Critical thinking is a skill set that can be acquired and nurtured in non-humanities fields, but it takes a grounding in the humanities for it to truly flourish for most people. I run into students on a daily basis (a preponderance of whom are business and education majors) who simply are not equipped to think critically about their own studies, their lives or wider social issues they may/will be engaged in after college, issues like politics, child-rearing and their jobs.

They know how to craft a lesson plan or how to run a marketing campaign, but their skill sets are essentially bounded by their vocation...and they have an almost blanket lack of curiosity about anything beyond what they have to do to get their degree. We should all hope that our institutions of higher education are doing a proper job of vocational education, but at the same time there are plenty of fine vocational education institutions where you don’t have to mess around with those messy core competencies and get straight to your electronics certification or your air conditioner repair certification. There is something implicit in the idea of higher education that is being marginalized and reduced to where it resembles a more prestigious version of vocational training with nothing extra to add.

It’s my opinion that if you don’t have a good grounding in history or literature or philosophy or some kind of humanities field, you’re most likely not going to be curious and you’re most likely not going to develop the facilities to reason critically. If you don’t gain even a basic ability to reason critically with a higher education degree, in my estimation, you’ve missed the basic point of the endeavor.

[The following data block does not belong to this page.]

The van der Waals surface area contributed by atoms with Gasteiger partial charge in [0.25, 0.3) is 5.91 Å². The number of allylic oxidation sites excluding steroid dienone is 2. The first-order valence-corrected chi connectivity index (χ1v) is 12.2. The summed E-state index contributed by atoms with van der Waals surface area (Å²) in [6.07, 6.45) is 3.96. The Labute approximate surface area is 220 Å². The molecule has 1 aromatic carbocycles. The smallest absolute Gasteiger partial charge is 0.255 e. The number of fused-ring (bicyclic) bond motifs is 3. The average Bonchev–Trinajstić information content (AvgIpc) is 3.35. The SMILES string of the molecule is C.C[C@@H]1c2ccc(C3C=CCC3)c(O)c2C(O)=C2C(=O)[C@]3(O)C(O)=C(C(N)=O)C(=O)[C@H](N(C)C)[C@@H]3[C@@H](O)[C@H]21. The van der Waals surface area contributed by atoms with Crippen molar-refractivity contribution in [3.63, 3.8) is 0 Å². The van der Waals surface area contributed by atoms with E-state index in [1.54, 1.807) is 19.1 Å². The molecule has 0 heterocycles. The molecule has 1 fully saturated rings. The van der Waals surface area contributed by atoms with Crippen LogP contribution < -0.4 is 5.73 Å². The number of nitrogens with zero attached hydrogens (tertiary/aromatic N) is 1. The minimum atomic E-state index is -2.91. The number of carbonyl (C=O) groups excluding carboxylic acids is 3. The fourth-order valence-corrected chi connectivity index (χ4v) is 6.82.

As a quant guy, I’d love to follow this up with a longitudinal survey of coursework and career outcomes, but alas, the NSF has other priorities for funding. My guess is that the impact x and other are talking about above is quantitatively demonstrable, but expensive to demonstrate.

By on 02/06/06 at 06:00 PM | Permanent link to this comment

A mathematician who plumbs?  I’d sooner believe in a horse that plays chess.

By on 02/07/06 at 01:18 AM | Permanent link to this comment

This was several hundred years ago, before the profession went all downhill and shit.

By John Emerson on 02/07/06 at 01:37 AM | Permanent link to this comment

I was a math major and I can’t plumb worth a tinker’s damn.

By Ray Davis on 02/07/06 at 10:31 AM | Permanent link to this comment

Old-school marxists often debated the worth of various types of knowledge or art vs. material necessities--if you were poor you’d probably wish for a new pair of boots rather than a sublime painting (unless the painting had acquired some value): a family in the slums of La Ciudad de Mexico would most likely prefer indoor plumbing to a deluxe leather-bound edition of Shakespeare, or to a calculus text; tho’ the calculus text might prove more useful in the long run, assuming they read it and understood it.